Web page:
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Florida governor declares state of emergency due to forest fires

Florida Governor Rick Scott (C) delivers a press conference after the shooting that left five dead at Fort Lauderdale’s airport, in Florida, USA, 07 January 2017. Investigators maintain that the gunman, a 25-year-old former soldier from Alaska, acted alone at the terminal 2, during the shooting. (Estados Unidos, Tiro) EFE/EPA/GIORGIO VIERA

Miami, Apr 11 (efe-epa).- Florida Gov. Rick Scott on Tuesday declared a state of emergency in the state due to the existence of more than 100 forest fires that have already consumed more than 20,000 hectares (50,000 acres) in areas where little rain has fallen.

The governor’s order authorizes the head of Florida’s Division of Emergency Management to activate the comprehensive emergency plan to deal with the threat posed by the fires, while simultaneously requiring federal assistance and mobilizing the Florida National Guard.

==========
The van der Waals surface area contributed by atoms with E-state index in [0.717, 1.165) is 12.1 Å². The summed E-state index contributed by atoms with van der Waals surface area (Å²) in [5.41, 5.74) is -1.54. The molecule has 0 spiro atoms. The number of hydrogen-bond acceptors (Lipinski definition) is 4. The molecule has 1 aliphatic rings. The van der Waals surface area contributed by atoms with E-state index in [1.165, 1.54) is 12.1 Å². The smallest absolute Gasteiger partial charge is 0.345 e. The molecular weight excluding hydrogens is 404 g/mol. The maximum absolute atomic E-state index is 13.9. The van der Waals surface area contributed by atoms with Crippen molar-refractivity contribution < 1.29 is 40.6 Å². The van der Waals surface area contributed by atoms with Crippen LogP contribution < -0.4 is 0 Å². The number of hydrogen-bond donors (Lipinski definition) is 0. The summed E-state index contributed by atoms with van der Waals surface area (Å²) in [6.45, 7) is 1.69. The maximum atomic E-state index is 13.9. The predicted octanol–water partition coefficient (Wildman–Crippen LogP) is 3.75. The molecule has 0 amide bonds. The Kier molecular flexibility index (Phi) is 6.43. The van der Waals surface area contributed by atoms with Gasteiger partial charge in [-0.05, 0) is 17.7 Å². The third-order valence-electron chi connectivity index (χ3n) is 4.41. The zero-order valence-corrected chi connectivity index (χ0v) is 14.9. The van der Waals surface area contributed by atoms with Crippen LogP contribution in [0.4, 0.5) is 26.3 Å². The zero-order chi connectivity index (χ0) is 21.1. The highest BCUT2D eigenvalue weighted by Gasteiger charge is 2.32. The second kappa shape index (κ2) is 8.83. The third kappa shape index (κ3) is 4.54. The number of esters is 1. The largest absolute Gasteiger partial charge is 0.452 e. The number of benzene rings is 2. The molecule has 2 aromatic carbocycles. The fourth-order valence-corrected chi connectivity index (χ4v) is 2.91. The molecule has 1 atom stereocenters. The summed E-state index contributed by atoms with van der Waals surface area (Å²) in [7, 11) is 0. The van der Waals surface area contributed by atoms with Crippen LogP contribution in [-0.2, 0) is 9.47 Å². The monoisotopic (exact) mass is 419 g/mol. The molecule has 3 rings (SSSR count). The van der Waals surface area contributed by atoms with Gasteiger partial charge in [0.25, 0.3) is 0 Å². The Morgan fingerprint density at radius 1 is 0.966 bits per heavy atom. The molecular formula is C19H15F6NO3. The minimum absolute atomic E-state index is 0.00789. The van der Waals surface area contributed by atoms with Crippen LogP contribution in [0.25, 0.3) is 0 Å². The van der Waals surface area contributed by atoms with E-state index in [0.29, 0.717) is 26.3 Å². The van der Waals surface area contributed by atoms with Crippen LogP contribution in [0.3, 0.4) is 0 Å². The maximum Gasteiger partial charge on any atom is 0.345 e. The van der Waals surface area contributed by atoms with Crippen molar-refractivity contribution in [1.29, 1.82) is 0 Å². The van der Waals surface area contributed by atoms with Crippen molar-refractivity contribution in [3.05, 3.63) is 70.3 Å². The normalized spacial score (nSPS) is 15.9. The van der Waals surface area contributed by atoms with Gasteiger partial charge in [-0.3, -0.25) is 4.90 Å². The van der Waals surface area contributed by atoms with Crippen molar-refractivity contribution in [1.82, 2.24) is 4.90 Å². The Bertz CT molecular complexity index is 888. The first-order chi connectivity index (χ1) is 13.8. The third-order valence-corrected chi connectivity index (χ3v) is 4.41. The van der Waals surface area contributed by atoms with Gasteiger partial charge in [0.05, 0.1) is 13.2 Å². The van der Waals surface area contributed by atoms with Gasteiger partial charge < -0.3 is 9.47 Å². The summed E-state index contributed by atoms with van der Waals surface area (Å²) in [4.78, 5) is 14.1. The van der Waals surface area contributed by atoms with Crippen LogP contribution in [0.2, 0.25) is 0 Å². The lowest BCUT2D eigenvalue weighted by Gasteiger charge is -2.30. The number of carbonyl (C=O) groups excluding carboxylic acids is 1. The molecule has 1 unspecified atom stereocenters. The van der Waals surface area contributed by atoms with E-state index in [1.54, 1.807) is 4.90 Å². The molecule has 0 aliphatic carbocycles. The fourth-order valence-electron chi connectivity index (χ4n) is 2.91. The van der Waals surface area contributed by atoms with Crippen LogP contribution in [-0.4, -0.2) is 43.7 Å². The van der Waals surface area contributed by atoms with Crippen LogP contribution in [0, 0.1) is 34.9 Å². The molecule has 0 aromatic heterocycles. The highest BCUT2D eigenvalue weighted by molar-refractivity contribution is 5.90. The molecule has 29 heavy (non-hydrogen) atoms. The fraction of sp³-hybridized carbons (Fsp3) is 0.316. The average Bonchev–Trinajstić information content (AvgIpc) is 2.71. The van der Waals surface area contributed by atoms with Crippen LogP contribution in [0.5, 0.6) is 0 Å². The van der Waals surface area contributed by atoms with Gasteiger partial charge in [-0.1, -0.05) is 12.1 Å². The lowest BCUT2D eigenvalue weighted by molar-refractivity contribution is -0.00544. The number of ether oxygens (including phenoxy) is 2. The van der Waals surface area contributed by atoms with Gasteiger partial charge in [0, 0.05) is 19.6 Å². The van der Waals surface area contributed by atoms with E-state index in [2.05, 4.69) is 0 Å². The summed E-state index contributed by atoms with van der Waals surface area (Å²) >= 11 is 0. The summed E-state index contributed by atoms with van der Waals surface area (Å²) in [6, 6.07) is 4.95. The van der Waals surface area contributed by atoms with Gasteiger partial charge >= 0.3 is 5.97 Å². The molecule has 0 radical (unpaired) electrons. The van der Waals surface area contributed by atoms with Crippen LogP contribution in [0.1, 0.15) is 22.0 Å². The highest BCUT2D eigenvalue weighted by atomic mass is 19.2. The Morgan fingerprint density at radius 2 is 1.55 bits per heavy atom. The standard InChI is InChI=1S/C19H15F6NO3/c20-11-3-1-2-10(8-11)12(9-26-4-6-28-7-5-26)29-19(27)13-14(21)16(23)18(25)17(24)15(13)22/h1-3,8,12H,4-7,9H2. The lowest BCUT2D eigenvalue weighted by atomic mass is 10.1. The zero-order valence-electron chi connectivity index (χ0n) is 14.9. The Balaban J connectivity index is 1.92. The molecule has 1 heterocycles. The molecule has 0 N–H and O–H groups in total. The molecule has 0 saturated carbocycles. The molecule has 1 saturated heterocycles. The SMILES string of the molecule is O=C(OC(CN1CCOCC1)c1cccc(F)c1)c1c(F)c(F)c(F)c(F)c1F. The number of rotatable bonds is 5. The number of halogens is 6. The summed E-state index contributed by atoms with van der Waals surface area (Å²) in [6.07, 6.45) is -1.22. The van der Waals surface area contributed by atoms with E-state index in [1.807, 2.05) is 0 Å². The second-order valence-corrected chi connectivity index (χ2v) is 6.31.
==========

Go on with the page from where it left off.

“Much of central and South Florida are approaching drought-like conditions, and the chances for wildfires are continuing to increase with hotter temperatures and low rainfall,” Scott said in a statement.

“This may only get worse as we enter the hotter summer months, and it is crucial that we take every action right now to be prepared,” he added.

The governor expressed his concern over the wave of 107 forest fires that have beset the state, including the one that broke out last week in southwestern Broward County and destroyed 7,000 acres.

According to Florida Agriculture Commissioner Adam Putnam, this year’s fire season is the most active since 2011.

Scott warned that it is vitally important that the response to the fires be rapid, adding that declaring a state of emergency will make it easier for local, regional and state entities to quickly make decisions “to protect our families, visitors and communities.”

Other Florida counties affected by the forest fires include central Polk County, where 5,000 acres have burned and a dozen homes destroyed; Collier County, on the southwest coast, with 7,000 acres burned; and Hernando County on the west coast, where 1,100 acres have burned.

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